Thalamo-Sensorimotor Functional Connectivity Correlates with World Ranking of Olympic, Elite, and High Performance Athletes

FieldValue
dc.contributor.authorHuang, Zirui
dc.contributor.authorDavis IV, Henry (Hap)
dc.contributor.authorWolff, Annemarie
dc.contributor.authorNorthoff, Georg
dc.date.accessioned2019-03-28T15:59:23Z
dc.date.available2019-03-28T15:59:23Z
dc.date.issued2017
dc.identifier.issn2090-5904
dc.identifier.urihttp://hdl.handle.net/10393/38998
dc.description.abstractBrain plasticity studies have shown functional reorganization in participants with outstanding motor expertise. Little is known about neural plasticity associated with exceptionally long motor training or of its predictive value for motor performance excellence. The present study utilised resting-state functional magnetic resonance imaging (rs-fMRI) in a unique sample of world-class athletes: Olympic, elite, and internationally ranked swimmers (n = 30). Their world ranking ranged from 1st to 250th: each had prepared for participation in the Olympic Games. Combining rs-fMRI graph-theoretical and seed-based functional connectivity analyses, it was discovered that the thalamus has its strongest connections with the sensorimotor network in elite swimmers with the highest world rankings (career best rank: 1-35). Strikingly, thalamo-sensorimotor functional connections were highly correlated with the swimmers' motor performance excellence, that is, accounting for 41% of the individual variance in best world ranking. Our findings shed light on neural correlates of long-term athletic performance involving thalamo-sensorimotor functional circuits.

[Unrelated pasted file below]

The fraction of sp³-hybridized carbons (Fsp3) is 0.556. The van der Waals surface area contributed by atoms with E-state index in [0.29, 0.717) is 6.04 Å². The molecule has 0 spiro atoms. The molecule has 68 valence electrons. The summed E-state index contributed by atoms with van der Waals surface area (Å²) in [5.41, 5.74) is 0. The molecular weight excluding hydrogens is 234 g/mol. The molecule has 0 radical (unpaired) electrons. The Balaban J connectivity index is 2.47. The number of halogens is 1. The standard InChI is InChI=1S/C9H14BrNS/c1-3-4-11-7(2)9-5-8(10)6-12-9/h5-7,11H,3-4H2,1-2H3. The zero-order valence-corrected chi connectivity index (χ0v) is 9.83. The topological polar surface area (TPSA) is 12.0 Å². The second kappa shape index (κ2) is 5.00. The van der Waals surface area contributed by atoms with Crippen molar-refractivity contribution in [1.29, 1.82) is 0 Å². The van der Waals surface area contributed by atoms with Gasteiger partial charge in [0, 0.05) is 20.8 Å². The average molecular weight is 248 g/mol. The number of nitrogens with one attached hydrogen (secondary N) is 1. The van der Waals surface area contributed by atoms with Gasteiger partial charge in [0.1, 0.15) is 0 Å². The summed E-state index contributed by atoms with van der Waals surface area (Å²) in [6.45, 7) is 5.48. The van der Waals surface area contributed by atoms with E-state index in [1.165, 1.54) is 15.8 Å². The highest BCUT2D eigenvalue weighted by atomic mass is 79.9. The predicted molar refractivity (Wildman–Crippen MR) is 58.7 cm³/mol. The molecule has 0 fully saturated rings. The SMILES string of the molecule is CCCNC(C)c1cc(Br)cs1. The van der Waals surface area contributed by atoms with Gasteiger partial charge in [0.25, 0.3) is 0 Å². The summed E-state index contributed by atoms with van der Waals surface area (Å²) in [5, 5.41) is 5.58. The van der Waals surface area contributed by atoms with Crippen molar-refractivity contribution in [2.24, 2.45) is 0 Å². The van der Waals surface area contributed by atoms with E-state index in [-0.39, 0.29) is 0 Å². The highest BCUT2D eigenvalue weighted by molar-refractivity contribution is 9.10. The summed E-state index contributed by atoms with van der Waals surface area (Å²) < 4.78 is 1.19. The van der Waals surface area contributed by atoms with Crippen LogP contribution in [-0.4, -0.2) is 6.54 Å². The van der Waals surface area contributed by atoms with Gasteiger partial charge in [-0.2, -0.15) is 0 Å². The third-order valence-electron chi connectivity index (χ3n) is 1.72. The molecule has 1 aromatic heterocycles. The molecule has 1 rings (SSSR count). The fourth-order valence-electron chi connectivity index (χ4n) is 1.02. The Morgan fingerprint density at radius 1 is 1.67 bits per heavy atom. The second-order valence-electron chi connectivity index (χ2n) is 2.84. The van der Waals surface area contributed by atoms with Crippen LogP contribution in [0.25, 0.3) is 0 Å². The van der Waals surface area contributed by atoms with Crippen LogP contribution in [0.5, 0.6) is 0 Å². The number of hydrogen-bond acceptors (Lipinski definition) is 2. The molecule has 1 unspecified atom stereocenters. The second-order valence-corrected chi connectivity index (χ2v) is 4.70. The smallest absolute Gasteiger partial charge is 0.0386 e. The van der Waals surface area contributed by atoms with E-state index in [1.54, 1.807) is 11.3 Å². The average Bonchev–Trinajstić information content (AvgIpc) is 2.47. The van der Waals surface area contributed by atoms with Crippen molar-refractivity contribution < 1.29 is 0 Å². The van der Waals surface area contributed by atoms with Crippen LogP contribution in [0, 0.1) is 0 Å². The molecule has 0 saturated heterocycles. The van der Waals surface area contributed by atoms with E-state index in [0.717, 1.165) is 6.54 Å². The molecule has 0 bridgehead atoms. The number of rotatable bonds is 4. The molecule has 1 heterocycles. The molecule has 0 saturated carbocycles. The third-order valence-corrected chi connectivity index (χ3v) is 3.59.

dc.language.isoen
dc.subjectAdolescent
dc.subjectAdult
dc.subjectAthletes
dc.subjectFemale
dc.subjectHumans
dc.subjectMagnetic Resonance Imaging
dc.subjectMale
dc.subjectMotor Skills
dc.subjectNerve Net
dc.subjectNeuronal Plasticity
dc.subjectSensorimotor Cortex
dc.subjectSwimming
dc.subjectThalamus
dc.subjectYoung Adult
dc.titleThalamo-Sensorimotor Functional Connectivity Correlates with World Ranking of Olympic, Elite, and High Performance Athletes
dc.typeArticle
dc.identifier.doi10.1155/2017/1473783
CollectionPublications en libre accès financées par uOttawa // uOttawa financed open access publications

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